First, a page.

Maternal Fetal DNA testing usually will not identify structural problems unrelated to a chromosomal abnormality. 

Ultrasound Markers – Patau Syndrome

© 2018, GENASSIST, Inc.    

By Keith S. Wexler, MBA, CFO, Business Development Director GENASSIST, Inc.

Paul Wexler, M.D., F.A.C.O.G., Medical Director, GENASSIST, Inc.

Clinical Professor, Department of OB/GYN, University of Colorado Health Sciences Center

Clinical Professor, Division of Genetics/Dept. of Pediatrics, Univ. of Colorado/The Children’s Hospital

Patau Syndrome (Trisomy 13) is characterized by three copies of chromosome #13 instead of the expected

two copies.  

The incidence of Patau Syndrome is approximately 1 in 2000 to 1 in 5000 births.

Ultrasound performed in pregnancy after 15 weeks gestation can help identify some babies with Trisomy 13.

Patau Syndrome Ultrasound “Markers:

  • Small Head
  • Small Orbits
  • Sloping Forehead
  • Low Set Ears
  • Cleft Lip/Cleft Palate
  • Extra Fingers and/or Toes
  • Possible Ambiguous Genitalia
  • Occasional Deficiency Development of the Front of the Brain
  • Excess Fluid Accumulation
  • Diaphragmatic Hernia
  • Hernia of Abdominal Wall
  • Heart Defect(s)

(1) The American College of Obstetricians & Gynecologists, Committee Opinion Number 545 December 2012, Publications Committee, “NonInvasive Prenatal Testing for Fetal Aneuploidy”.  The American College of Obstetricians and Gynecologists Committee on Genetics, The Society For Maternal-Fetal Medicine 

Ultrasound – Polycystic Kidneys

© 2018, GENASSIST, Inc.     

By Keith S. Wexler, MBA, Maternal Fetal Medicine, Prenatal Diagnosis and Biotech/Life Sciences Consultant, GENASSIST, Inc.

Paul Wexler, M.D., F.A.C.O.G., Medical Director, GENASSIST, Inc.

Clinical Professor, Department of OB/GYN, University of Colorado Health Sciences Center

Clinical Professor, Division of Genetics/Dept. of Pediatrics, Univ. of Colorado/The Children’s Hospital

Background:  A patient seen by her healthcare provider for her 20 week Level II ultrasound was found to have bilateral hydronephrosis (accumulating fluid in the kidneys and or collecting systems for the kidneys) of 5 mm.  The healthcare provider referred her to us for a 2nd opinion and a diagnosis of possible Polycystic Kidneys was made by Dr. Wexler.

Patient was referred to Maternal Fetal Medicine for confirmation of kidney and liver cysts.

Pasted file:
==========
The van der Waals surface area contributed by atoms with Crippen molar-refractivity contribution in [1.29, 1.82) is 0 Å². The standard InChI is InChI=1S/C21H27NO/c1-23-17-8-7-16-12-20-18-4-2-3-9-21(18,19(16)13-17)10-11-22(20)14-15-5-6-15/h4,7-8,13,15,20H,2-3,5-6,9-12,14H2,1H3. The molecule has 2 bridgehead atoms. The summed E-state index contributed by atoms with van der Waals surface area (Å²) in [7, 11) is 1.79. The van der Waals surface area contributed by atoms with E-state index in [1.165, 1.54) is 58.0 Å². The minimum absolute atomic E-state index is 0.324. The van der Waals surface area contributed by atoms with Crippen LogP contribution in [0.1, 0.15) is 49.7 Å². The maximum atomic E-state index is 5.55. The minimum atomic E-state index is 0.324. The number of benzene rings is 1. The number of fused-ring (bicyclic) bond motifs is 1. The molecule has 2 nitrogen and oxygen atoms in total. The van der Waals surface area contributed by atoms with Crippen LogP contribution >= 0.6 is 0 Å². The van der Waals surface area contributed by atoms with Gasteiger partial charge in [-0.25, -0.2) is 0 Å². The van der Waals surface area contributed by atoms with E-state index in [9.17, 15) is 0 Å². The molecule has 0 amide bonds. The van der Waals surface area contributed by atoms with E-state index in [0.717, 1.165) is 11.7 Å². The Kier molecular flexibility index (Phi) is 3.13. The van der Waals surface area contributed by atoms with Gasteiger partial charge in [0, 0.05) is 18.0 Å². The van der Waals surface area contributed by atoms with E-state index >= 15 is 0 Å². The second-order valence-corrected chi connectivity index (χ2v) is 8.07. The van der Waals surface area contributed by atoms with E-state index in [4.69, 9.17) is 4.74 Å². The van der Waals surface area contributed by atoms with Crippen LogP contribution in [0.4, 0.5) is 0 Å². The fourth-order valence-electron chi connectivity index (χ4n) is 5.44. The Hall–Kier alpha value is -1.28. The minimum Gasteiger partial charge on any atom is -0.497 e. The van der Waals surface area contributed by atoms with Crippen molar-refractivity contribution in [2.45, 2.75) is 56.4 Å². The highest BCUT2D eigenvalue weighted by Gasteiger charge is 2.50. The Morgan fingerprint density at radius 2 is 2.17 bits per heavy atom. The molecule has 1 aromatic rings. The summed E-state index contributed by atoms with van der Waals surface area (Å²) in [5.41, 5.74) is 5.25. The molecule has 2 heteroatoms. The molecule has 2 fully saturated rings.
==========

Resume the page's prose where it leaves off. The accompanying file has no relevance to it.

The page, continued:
Polycystic Kidneys and/or Polycystic Kidney Disease (PKD) is inherited in an autosomal dominant (50% risk to first degree relatives) or autosomal recessive manner (25% if both parents are gene carriers).

One of the characteristics of a disease caused by inheritance of a single deleterious gene (autosomal dominant inheritance) is variable severity.  This means that any or all children who inherit the deleterious gene (50% of children) could have milder or more severe problems related to their kidney function. 

Polycystic Kidney Disease has an incidence of approximately1:400 to 1:1000.

Polycystic Kidney Disease  may be acquired.

Most case of PKD are due to one or more mutations in the PKD1 gene on the short arm on chromosome #16 (16p13.3) or the PKD2 gene on the long arm of chromosome #4 (4q21-13). 

If the mutation is identified in the patient then Preimplantation Genetic Diagnosis becomes a possibility.

PKD causes multiple cysts to form in the kidneys and occasionally the liver and rarely the pancreas. Heart valve problems, abdominal wall hernias and intracerebral aneurysms can occur. 

The kidney cysts diminish kidney function eventually resulting in kidney failure.

The condition may be asymptomatic early in the course of the disease but can cause abdominal or back pain, blood in the urine, kidney stones, kidney infection, fatigue, joint pain and skin or nail abnormalities.

At least 400 mutations have been identified in the PKD1 gene responsible for approximately 85% of cases of Polycystic Kidney Disease (Type I) and over 40 mutations have been identified in the PKD2 gene responsible for approximately 15% of cases of Polycystic Kidney Disease (Type II)